Director Maggie Norris refers to The Sunshine Boys as “a serious comedy” and its seriousness is beyond dispute. Despite Neil Simon’s neatly crafted gags and the wit and irony of the ending that is welcomed with an anticipatory gust of laughter, much of the play casts a beady eye on the frailties of old age.
Willie Clark sits in his pyjamas in his much-reduced apartment watching soap operas on television when he is not accidentally disconnecting it and periodically defeated by the challenge of working the lock on his door. When his nephew/agent Ben arrives for his weekly visit - Willie’s window on the world – he is subjected to complaints and insults by his uncle. There is plenty of good grumpy old man humour, but it can be pretty uncomfortable watching Willie rage against the dying of the light, or at least the memory.
Officially, he's still active in showbusiness, but the only work Ben can offer is a television retrospective on vaudeville teaming Willie with his former partner Al Lewis, who's willing to come out of retirement for the show. Despite Willie’s feud with Al (based on such things as 43 years of being jabbed in the chest with his forefinger), they get together, but the dress rehearsal ends in an acrimonious argument followed by Willie’s non-life-threatening heart attack.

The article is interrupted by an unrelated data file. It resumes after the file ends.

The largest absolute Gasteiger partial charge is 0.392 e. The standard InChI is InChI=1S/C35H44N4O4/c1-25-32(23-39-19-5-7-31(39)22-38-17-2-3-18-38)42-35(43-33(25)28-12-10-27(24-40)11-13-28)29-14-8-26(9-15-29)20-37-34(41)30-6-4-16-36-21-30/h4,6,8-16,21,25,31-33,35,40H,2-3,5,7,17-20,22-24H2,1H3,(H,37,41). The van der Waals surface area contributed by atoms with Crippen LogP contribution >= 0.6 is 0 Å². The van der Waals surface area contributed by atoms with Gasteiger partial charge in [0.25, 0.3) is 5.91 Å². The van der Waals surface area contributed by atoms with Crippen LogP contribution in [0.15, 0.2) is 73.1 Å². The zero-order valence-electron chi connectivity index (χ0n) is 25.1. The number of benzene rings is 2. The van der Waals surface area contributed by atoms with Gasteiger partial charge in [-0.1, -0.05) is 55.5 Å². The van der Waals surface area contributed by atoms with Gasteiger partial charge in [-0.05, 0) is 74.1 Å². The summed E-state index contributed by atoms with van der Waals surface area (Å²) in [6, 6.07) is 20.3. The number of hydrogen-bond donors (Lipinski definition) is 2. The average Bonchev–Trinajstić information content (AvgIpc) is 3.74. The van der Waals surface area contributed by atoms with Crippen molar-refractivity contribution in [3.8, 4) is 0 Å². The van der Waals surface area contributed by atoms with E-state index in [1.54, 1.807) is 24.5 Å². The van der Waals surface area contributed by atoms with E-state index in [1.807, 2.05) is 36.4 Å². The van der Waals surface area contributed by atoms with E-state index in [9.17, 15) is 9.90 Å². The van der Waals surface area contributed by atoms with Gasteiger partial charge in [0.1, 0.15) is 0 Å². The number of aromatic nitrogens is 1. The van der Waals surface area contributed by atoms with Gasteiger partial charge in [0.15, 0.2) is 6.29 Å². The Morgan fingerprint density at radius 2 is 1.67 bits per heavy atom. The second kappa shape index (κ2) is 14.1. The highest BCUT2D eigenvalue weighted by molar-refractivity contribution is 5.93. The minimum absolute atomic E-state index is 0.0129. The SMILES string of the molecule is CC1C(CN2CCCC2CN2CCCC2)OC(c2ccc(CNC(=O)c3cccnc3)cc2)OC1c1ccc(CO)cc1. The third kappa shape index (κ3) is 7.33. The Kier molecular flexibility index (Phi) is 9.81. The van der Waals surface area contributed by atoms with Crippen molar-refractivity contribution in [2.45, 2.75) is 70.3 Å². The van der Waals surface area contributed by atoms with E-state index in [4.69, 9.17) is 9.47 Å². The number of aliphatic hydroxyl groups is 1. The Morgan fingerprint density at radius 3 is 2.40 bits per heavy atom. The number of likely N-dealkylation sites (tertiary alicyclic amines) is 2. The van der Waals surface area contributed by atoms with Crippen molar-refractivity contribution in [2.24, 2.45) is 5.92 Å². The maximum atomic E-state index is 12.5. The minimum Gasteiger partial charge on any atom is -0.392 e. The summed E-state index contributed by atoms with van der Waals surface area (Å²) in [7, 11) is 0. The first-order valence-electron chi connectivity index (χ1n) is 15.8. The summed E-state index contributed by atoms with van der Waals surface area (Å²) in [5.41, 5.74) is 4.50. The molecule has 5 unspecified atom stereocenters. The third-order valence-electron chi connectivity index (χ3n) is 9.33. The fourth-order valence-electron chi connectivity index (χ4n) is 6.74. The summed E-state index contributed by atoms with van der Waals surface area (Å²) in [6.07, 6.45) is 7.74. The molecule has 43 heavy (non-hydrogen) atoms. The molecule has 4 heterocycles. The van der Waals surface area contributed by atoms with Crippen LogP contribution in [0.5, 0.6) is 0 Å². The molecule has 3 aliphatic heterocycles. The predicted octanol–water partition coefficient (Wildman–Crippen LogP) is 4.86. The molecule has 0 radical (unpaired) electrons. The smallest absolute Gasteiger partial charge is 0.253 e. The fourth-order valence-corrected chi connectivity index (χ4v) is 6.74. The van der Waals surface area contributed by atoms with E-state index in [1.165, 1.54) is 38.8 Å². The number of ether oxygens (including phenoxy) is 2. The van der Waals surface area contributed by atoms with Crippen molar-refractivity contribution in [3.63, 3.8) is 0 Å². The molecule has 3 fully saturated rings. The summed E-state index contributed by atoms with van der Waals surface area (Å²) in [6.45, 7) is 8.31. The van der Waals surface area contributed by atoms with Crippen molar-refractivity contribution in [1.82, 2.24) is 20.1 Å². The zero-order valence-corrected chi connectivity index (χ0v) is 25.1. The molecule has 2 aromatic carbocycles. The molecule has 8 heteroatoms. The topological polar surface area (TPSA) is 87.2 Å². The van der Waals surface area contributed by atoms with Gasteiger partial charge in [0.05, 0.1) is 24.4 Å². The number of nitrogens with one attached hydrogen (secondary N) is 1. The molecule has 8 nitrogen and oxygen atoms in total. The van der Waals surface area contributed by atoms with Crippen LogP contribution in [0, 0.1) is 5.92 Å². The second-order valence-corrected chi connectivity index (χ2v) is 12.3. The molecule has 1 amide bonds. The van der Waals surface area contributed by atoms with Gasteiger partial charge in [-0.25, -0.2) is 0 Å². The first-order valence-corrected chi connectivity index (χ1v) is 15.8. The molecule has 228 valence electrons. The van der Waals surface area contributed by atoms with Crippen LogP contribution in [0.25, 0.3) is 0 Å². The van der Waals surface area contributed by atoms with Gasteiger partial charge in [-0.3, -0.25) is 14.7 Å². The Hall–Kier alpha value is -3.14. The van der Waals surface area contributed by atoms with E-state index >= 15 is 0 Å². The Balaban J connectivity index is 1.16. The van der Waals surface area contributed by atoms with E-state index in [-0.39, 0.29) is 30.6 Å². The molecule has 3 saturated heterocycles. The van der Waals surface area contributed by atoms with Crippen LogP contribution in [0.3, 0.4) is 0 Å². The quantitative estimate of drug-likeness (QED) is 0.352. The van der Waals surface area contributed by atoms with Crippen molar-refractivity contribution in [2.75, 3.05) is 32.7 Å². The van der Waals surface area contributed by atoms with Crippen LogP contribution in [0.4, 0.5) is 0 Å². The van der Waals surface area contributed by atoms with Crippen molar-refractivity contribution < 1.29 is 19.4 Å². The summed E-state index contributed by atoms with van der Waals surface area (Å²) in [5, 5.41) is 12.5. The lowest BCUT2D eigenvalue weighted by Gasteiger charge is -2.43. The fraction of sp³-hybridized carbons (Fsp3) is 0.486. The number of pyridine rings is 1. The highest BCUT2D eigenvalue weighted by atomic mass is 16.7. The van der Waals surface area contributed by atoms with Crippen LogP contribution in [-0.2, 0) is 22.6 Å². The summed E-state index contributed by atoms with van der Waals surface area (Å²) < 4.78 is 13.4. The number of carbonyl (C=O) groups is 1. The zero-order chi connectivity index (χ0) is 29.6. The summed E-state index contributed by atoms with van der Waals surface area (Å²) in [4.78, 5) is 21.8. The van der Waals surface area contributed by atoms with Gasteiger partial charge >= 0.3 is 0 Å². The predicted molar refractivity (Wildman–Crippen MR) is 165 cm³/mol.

Despite a cast of seven, The Sunshine Boys is essentially a three-hander, though Melanie La Barrie makes her mark as the sour-tempered sweet-toothed nurse who tends to Willie after his studio collapse. In the somewhat thankless part of Ben, Dylan Charles is a loyal and capable straight man.
As the Sunshine Boys themselves, Malcolm Rennie and Lou Hirsch both exploit and subvert the traditional physical contrast of the double act – Hirsch’s short stout Al Lewis lugubrious and self-contained leaving the wild excesses to Rennie, a sort of Sid Caesar without the dignity. Both fuse pathos and comedy expertly, with Rennie’s Willie Clark a triumph of manic, seemingly out-of-control precision.
Norris’ excellent production benefits greatly from the creative input of Mic Pool (sound and video) and designer Katrina Lindsay, notably in the transformation of Willie’s apartment into a television studio complete not only with modern gadgetry but also haunting black-and-white images of singers, comedians, escapologists and aerialists in a further tribute to the world of vaudeville.
- Ron Simpson